Using organic fertilizers can improve sweetpotato yield

Organic fertilizers such as chicken manure, dried coffee pulp, dried leaves of wild daka; Mexican sunflower and fish poison bean are proving to be improving sweetpotato yields.

These fertilizers contain nitrogen, potassium and phosphorus which are essential in improving soil fertility.

They are crushed and spread into individual sweetpotato mounds.  Farmers can collect chicken manure from free range flocks or simply raise chicken.

Coffee is a seasonal cash crop so farmers must make an effort to collect, dry and store enough coffee pulp during coffee season.

This will reduce burden looking for coffee pulp during off season. Plants like wild daka, Mexican sunflower (tithonia) and fish poison bean leaves is abundantly available  in the  wild and can be transported, dried and stored at farms at a very minimal cost.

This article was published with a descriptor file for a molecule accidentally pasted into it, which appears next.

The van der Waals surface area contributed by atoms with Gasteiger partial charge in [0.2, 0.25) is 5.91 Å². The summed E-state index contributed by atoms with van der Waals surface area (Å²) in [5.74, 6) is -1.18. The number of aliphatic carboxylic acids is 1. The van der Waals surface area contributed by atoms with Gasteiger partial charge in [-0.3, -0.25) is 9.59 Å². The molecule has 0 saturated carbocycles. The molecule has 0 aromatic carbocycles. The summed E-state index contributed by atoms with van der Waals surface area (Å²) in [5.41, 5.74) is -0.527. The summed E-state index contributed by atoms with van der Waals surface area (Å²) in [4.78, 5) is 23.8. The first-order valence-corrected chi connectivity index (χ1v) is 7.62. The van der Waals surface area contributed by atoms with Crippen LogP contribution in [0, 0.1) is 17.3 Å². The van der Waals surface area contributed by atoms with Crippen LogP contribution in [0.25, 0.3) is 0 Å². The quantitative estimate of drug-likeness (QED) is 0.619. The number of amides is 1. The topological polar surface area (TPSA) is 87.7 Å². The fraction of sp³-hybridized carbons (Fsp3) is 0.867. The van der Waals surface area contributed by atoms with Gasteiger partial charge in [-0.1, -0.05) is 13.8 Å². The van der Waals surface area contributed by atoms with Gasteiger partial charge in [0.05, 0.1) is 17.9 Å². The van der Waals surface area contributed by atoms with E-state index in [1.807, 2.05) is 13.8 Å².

Fish poison bean is a small shrub which is used by farmers to get rid off pests and helps improve soil fertility.

It is found in tropical climates in Africa, South America and parts of South East Asia.

Fish poison and other wild legume plants is found in most parts of Papua New Guinea.

The application of these plants has demonstrated that organic fertilizers can contribute towards improving sweetpotato yields.

NARI scientists based in Aiyura, Eastern Highlands have conducted sweetpotato trials using organic fertilizers which have indicated high yields.

The trials used two types of sweetpotato seeds, pathogen tested and non-pathogen tested. Pathogen tested seeds are sterilized inside the laboratory then nurtured in screen houses before they are taken out into the field for planting. 

Yield results indicated that PT seeds planted using organic fertilizer produced 28 tonnes  of sweetpotato  per hectare compared to 22 tonnes per hectare for non-pathogen  tested sweetpotato seed.

Legume crops like soybean and peanut also improve soil fertility.

Sweetpotato can be planted after soybean and peanut is harvested. This is part of improved fallow practice compared to the natural fallow where farmers rely of regrowth of natural vegetation to restore soil fertility.

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